Two polyploid species with basic chromosome number x = 6 were assigned to the ‘humidicola’ agamic complex: U. humidicola and U. dictyoneura. Three different ploidy levels were recognized in the U. humidicola: hexaploid, heptaploid, and nonaploid (Supplementary Data Table S1). U. dictyoneura accession used in our studies seemed to be heptaploid. In general, each ploidy level of U. humidicola has its own range of fluorescence values of the peak positions (Figure 5), however, due to confirmed aneuploidy within species (U. humidicola CIAT 16867 with 2n = 8x + 2 or 9x − 4 = 50), additional validation, e.g., counting chromosome numbers, would be needed.

3.2.3. Urochloa Maxima

Two ploidy levels were recognized in U. maxima. Some diploid and tetraploid accessions showed similar fluorescence values of the peak positions (Figure 5). Those samples that have extreme results and peaks well beyond those of the reference external standards should have their chromosomes counted.

3.2.4. Related Species

Several tropical grass species with potential for improvement and wider use as forages were studied here, including other cultivated and wild Urochloa species: U. arrecta, U. dura, U. jubata, U. nigropedata, U. plantaginea, and U. platynota. In our analysis, we also used one Urochloa accession not assigned to species (possible hybrid) and one synthetic multigeneration hybrid involving U. ruziziensis, U. decumbens and U. brizantha, both accessions having huge potential for sustainable grazing and pasture management. In all cases, our external standards were useful to establish ploidy levels of studied species.

4. Discussion

4.1. Flow Cytometry as a Useful Tool for Measuring the Ploidy of Large Germplasm Pool

Flow cytometry has become the standard technology for measuring the ploidy and genome sizes of plants [40], allowing the measurement of hundreds of samples, even genomically diverse species, in a relatively short time. In most cases, freshly collected, field- or garden-grown leaf material is used, with a small number of accessions. We optimized the methods for sampling, drying, storage, transport and preservation of tropical forage grasses to use some time later with a robust flow cytometry protocol for measurement of ploidy. We show the utility in a relatively large and diverse germplasm collection (348 accessions) of the tropical forage grass genus Urochloa (previously placed in genus Brachiaria and some Eriochloa and Panicum) [51,52]. Our analysis proved that the requirement of fresh leaf material is not a crucial limitation for flow cytometry-based determination of ploidy, especially while screening a large germplasm pool [36,43,53]. The method allows wider field and geographical sampling of plants when fresh leaf tissues cannot be examined shortly after harvesting [54].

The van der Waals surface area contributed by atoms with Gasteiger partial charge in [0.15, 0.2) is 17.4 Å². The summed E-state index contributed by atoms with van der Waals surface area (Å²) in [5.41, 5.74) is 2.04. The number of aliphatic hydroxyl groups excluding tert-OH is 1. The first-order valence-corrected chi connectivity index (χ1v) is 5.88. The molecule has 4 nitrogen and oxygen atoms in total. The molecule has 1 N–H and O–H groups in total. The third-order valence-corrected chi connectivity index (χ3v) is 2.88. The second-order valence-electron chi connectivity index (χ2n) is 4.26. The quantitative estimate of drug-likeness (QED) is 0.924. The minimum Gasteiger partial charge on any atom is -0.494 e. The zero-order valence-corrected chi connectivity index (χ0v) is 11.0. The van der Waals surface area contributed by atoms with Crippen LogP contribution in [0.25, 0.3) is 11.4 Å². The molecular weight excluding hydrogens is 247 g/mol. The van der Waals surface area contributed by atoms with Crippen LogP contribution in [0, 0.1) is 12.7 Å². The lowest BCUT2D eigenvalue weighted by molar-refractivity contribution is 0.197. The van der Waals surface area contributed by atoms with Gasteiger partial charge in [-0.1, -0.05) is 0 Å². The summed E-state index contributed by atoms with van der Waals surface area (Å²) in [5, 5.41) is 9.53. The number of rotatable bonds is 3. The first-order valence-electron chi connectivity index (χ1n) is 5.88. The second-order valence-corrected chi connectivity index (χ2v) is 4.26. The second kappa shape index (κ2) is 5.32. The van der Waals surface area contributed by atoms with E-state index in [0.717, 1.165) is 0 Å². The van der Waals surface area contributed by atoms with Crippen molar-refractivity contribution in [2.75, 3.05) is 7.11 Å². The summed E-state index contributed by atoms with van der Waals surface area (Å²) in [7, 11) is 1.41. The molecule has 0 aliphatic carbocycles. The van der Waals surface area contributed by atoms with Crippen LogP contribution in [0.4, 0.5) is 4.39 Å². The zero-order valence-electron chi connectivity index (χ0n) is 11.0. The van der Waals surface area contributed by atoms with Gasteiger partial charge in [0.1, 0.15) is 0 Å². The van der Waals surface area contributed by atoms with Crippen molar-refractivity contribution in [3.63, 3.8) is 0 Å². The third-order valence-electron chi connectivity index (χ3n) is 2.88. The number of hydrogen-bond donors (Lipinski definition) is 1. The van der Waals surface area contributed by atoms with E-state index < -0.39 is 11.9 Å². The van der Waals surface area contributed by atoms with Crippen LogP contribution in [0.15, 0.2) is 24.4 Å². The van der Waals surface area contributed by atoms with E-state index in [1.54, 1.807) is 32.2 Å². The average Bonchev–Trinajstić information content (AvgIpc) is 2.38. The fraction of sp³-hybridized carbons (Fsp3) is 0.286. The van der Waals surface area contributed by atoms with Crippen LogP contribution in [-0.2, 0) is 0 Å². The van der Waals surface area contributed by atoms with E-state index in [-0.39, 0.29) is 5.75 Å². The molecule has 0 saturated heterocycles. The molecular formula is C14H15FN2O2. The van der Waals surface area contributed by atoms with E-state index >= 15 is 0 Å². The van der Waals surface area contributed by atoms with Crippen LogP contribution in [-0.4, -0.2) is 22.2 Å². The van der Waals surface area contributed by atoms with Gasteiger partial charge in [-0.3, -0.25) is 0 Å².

4.2. Needs for Screening Urochloa Germplasm Collection

Integration of ploidy levels and agronomic traits, especially those related to resistance and tolerance to pest and diseases, is important to define a breeding strategy to exploit germplasm with diverse ploidy levels [5,55,56]. Where collections have various ploidies, flow cytometry can help the verification of samples from field collections, where mislabeling, or spread of incorrect seed or plants in vegetative plots may lead to replacement of one accession with another over decades. Comparison of similar accessions numbers from Brazil and Colombia detects some such differences. Polyploidy promotes genome diversification and gives plasticity to species [57], thus it is pertinent to examine ploidy of as many accessions as possible in order to choose those suitable for crossbreeding. For research purposes, sampling and screening the large germplasm collections provides additional characters and helps to better estimate genome relationships between species within large plant complexes, such as Urochloa [1] and hence help reconstruct phylogenies, particularly those where reticulate evolution of polyploid taxa is found. Flow cytometry and the measurement of nuclear DNA contents has other applications not considered here, in particular for analysis of the cell cycle [58], and examining differentiation of cells through endopolyploidy [59].

4.3. Choice of Flow Cytometry Approaches to Determine Ploidy from Dried Leaf Specimens

We developed an optimized approach to determine ploidy of germplasm collection of the tropical forage grass genus Urochloa using dried leaf material. The analysis showed that our method enabled robust identification of ploidy levels from dehydrated specimens. The coefficient of variation of G0/G1 peaks (CV) of the samples studied here, was typically <5%, which is desirable, but analysis of much older leaves, e.g., herbarium specimens, can give broader peaks with a still usable CV between 5% and 10% [44].